I guess only he can say. I suspect there is more to the story. If anyone else has some upholstery that failed with little used, please post some pics. We can all learn.
    D
     
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  19. Can't say I have ever seen anyone recommend using cotton thread for automotive upholstery which is what we are talking about not making pants.

    And yes I have had an old spool of thread that would separate as you sewed and if you didn't notice it while working or ignored it to save the time of redoing a seat could very easily have fallen apart inside the seat with minimum use.
     
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  20. dmar836
    Joined: Oct 23, 2018
    Posts: 196

    dmar836
    Member

    Wow. That'd be a bummer. Do you know what type thread it was? My point was cotton is well known to rot but can still take a lot particularly if stored correctly. Sorry to give off topic examples but the blanket statement based on what could happen and has happened doesn't mean all such materials are verboten. Clothing was just an example. Outdoor aircraft had all cotton/linen materials into the 60s and stored mostly outside. They rotted for sure eventually but also lasted for decades. I saw a 1950 that still had it and a few on our field one from around the war that still fly with it. I wouldn't but they do. Even today the rib stitching I've done is with waxed cotton. I think UV is what does the damage.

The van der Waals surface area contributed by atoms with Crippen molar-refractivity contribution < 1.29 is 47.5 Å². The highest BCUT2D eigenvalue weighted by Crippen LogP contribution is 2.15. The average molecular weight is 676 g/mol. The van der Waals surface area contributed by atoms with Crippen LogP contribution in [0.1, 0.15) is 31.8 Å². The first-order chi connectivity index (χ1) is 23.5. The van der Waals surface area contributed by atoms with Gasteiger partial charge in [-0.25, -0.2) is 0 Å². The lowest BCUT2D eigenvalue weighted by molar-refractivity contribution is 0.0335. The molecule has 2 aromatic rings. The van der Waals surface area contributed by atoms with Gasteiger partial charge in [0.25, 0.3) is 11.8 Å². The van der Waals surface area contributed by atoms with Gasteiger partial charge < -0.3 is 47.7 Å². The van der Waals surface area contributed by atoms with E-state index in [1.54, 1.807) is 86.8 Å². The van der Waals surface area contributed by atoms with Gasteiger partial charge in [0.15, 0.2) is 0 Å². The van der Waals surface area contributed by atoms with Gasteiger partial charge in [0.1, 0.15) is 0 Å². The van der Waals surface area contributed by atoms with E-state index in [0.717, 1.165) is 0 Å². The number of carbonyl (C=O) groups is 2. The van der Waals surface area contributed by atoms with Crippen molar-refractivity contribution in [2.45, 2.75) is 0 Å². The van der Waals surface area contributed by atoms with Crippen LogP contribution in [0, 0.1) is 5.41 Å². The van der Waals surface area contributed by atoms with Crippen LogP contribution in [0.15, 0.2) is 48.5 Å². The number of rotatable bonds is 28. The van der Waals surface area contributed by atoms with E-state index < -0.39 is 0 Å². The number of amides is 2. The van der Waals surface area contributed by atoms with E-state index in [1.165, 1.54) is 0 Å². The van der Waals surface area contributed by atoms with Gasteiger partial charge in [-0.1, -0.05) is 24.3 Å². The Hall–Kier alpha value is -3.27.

I tend to use poly on upholstery as it sews well. Too strong and it can tear the material.
    Learned more and it appears thread type wasn't an issue as far as Slickwilly's seats.
    'Bout all I got. I better go wipe my spools with a baby diaper. A clean one!
     
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  21. X-cpe
    Joined: Mar 9, 2018
    Posts: 1,453

    X-cpe